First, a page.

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416


NOTES AND QUERIES. [9* s. ix. MAT 24, 1902.


powder, which was henceforth generally abandoned. Pantaloons, which fitted closely to the leg, remained in very common use by those persons who had adopted them till about the year 1814, when the wearing of trousers, already introduced into the army, became fashionable. It is proper, however, to mention that trousers had for the previous 15 or 20 years been used by boys, and were perhaps from them adopted by the army. Previous to the French Revolution, the dress of boys was almost the same as that of men."

RONALD DIXON. 46, Marlborough Avenue, Hull.

If MR. ANDREWS will take the trouble to turn to 3 rd S. v. ; 5 th S. xii. ; 6 th S. x. ; 7 th S. vii. ; 8 th S. ii., he will find all particulars respecting this comparatively modern article of men's attire.

EVERARD HOME COLEMAN.

71, Brecknock Road.

OLD SPOONS (9 th S. ix. 348). The marks are probably foreign. Each silver piece marked at Goldsmiths' Hall has five marks : (1) the sovereign's head (after 1784) ; (2) the lion passant (the standard mark), probably introduced between 1538 and 1558 ; (3) the standard mark, fixed 8 & 9 William III., 1696-7 ; (4) leopard's head, the hall-mark ; (5) the maker's mark (an old custom).

The London district mark is a leopard's head ; for York, three lions and a cross , for Exeter, a castle with three wings ; for Chester, three wheatsheaves ; for Newcastle, three castles ; for Birmingham, an anchor ; for Sheffield, a crown ; for Edinburgh, a castle and lion ; for Glasgow, a tree, salmon, and ring ; and for Dublin, the figure of Hibernia. (See Cripps's ' Old English Plate.') EVERARD HOME COLEMAN.

71, Brecknock Road.

BENJAMIN HEATH, OF EXETER (9 th S. iv. 379, 485). Reference having already been made to the brothers Benjamin and John Heath successively Town Clerks of Exeter during the latter half of the eighteenth century the following (cut from the Western Times for 5 April) appears to have some interest :

" The portrait of ' Thomas Heath, Esq.,' who wa~ Mayor of Exeter in 1738, and again in 1747, is to be

Sesented to the City, on behalf of subscribers, b r. John Gidley. The portrait of the Mayor i three-quarter length, and his Worship is representeu sitting in his robes in the pose customary with artists of the period. The picture is chiefly valuabl for its local association, and for the fact that it wa painted by Hudson, under whom the great Si- Joshua Reynolds commenced his studies in London in 1741. Of Hudson, Allan Cunningham, in his 'Lives of British Painters,' says, 'He was the most distinguished portrait painter of that time ; was, nevertheless, a man of little skill and less talent, who could paint a head, but without other aid was unable to place it upon the shoulders, IJe


as, in truth, a mere manufacturer of portraits

Reynolds proceeded with his studies under Hudson ; >ut it seldom happens that a man of no genius and moderate skill can give counsel to one who longs for distinction and has the talent to obtain it.' What- jver maybe thought of Hudson's paintings as works )f art, it is well that the City should have in its seeping all portraits of its past Mayors, even if the leads only are worthy of admiration from the art critic's point of view."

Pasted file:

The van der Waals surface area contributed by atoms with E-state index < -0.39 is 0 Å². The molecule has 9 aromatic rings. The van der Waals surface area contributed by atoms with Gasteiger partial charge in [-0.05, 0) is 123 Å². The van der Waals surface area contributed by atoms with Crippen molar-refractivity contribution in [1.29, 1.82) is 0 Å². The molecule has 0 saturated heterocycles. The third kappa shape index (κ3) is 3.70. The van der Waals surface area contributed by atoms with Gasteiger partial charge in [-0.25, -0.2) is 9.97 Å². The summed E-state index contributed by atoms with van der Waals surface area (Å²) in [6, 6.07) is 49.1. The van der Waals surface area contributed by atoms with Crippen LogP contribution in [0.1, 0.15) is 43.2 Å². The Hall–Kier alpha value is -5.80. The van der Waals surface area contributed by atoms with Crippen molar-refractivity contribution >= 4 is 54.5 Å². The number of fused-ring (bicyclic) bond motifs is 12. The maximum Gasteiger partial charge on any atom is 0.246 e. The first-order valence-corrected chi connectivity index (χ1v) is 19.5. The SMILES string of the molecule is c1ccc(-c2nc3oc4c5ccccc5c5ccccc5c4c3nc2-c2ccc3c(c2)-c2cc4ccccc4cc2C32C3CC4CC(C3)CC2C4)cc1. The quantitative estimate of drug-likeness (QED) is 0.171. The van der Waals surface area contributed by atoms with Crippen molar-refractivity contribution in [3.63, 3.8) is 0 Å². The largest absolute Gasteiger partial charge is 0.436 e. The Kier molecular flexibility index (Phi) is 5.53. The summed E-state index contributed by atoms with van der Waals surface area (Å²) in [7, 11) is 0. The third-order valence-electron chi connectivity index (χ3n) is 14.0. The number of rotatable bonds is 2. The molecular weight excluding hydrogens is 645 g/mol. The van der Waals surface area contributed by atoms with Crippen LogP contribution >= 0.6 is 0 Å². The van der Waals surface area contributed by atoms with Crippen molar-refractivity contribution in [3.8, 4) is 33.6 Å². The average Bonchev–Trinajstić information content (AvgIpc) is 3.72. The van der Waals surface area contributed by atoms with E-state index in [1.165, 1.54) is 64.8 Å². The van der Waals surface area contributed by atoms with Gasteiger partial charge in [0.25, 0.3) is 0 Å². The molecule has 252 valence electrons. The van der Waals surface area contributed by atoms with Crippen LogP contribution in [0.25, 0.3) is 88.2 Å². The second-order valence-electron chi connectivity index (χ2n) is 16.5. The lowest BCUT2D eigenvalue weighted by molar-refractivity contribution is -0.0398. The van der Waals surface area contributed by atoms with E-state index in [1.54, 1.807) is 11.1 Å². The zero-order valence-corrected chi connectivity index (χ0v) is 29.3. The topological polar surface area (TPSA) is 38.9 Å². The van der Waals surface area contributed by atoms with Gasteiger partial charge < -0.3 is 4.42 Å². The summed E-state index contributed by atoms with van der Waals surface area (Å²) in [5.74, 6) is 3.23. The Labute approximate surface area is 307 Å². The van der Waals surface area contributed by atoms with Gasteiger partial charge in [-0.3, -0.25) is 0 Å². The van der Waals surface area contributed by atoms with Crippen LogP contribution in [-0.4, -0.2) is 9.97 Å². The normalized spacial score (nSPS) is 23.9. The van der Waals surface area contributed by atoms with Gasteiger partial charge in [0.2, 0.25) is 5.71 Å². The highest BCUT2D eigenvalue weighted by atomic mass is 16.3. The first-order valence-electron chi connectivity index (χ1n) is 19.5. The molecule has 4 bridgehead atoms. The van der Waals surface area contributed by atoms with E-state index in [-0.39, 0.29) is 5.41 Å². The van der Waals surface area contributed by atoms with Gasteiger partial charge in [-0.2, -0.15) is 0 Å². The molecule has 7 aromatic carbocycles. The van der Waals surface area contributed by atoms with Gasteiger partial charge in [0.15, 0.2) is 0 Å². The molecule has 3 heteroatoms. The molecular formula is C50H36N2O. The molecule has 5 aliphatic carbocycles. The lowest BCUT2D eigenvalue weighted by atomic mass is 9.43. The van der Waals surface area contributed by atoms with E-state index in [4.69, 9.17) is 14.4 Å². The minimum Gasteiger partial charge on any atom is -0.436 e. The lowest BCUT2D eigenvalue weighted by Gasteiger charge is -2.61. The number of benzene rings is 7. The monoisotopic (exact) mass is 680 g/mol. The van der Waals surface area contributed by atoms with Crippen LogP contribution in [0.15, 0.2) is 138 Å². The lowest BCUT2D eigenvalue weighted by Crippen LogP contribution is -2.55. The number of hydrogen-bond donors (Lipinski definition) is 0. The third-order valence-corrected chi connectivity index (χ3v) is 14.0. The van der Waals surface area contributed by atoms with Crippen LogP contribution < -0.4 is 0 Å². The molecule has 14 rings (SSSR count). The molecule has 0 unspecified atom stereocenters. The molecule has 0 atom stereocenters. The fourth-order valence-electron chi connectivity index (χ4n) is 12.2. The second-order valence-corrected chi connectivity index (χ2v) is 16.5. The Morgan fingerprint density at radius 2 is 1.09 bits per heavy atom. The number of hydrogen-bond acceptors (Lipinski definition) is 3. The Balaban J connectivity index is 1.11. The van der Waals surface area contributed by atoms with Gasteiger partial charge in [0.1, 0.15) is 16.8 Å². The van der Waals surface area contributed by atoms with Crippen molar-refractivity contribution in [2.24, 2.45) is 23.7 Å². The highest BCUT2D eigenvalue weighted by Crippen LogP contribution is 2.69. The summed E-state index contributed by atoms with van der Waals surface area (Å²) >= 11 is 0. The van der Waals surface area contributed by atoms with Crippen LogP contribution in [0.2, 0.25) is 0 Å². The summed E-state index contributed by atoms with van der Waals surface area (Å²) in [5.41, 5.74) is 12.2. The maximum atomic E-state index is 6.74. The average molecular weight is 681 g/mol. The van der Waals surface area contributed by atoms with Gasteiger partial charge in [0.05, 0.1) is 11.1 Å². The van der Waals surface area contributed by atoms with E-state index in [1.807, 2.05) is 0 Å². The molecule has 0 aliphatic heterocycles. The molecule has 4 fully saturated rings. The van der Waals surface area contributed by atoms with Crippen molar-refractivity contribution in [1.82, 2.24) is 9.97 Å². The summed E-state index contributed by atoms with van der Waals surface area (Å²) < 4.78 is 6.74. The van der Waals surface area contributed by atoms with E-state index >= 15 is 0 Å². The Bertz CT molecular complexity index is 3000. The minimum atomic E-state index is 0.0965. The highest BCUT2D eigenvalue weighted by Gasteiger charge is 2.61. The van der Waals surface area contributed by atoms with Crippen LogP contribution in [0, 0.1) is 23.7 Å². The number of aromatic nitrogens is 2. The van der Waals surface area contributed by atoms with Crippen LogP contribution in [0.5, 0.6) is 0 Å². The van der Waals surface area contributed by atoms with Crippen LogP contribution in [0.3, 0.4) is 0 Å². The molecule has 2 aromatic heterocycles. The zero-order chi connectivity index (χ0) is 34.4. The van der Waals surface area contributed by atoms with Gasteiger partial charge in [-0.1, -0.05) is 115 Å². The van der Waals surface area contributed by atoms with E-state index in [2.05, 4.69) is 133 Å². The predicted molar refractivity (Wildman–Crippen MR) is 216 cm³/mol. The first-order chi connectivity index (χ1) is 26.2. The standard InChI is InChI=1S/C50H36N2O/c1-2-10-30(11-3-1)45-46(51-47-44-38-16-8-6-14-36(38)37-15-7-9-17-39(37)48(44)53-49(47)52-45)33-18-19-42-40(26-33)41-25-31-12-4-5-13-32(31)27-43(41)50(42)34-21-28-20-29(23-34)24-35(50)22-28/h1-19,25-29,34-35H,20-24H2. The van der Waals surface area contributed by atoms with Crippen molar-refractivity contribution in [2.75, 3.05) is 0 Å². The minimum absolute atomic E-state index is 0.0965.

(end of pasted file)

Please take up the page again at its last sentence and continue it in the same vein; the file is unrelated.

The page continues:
HARRY HEMS. Fair Park, Exeter.

" GENTLE SHEPHERD, TELL ME WHERE " 9 th S. viii.423, 530 ; ix. 113). The last words of ch. xi., bk. ii., * Past and Present,' are ' Gentle shepherd, tell me what ! " Is it too much to presume that Carlyle had the words of ' The Wreath ' running through his mind at the time he was writing 1

JOHN T. PAGE.

West Haddon, Northamptonshire.

CELLINI AND SHAKESPEARE (9 th S. ix. 308). Roscoe's translation of the * Capitolo,' ad- dressed to Luca Martini, is in no sense a literal one. The line

Vo per la stanza, e cigli e capo arriccio is well rendered by John Addington Symonds as follows :

My cell 1 search, prick brows and hair upright. Symonds has been, as he points out, at pains to preserve the roughness of the original, whereas Roscoe rewrites it. " Capo arriccio " simply means the hair standing on end with horror, and the comparison to the quills on a porcupine did not occur to Cellini. We may safely acquit Shakespeare, therefore, of any suspicion of plagiarism, nor need we ascribe to Bacon the authorship of the 'Vita di Benvenuto Cellini,' and thus add to the burden which Mrs. Gallup has already placed upon his broad shoulders.

EDWARD M. BORRAJO.

The Library, Guildhall, E.C.

In the edition of * La Vita scritta da lui Medesimo' published by Sue. Le Monnier (Firenze, 1891) there is nothing resembling the lines quoted by ST. SWITHIN in the ' Capitolo ' of Cellini in praise of prison life, for a short term at least as a salutary lesson. Can it be a ludicrous blunder in the translation of the first line of the eighteenth triplet 1

Vo per la stanza, e' cigli e '1 capo arriccio, which expresses no horror, but elation or alertness in hitting on the means of providing writing appliances such as prisoners in romance resort to. It is not credible that Cellini wrote so long a poem on the fly-leaves of a Bible with a s olinter torn from the door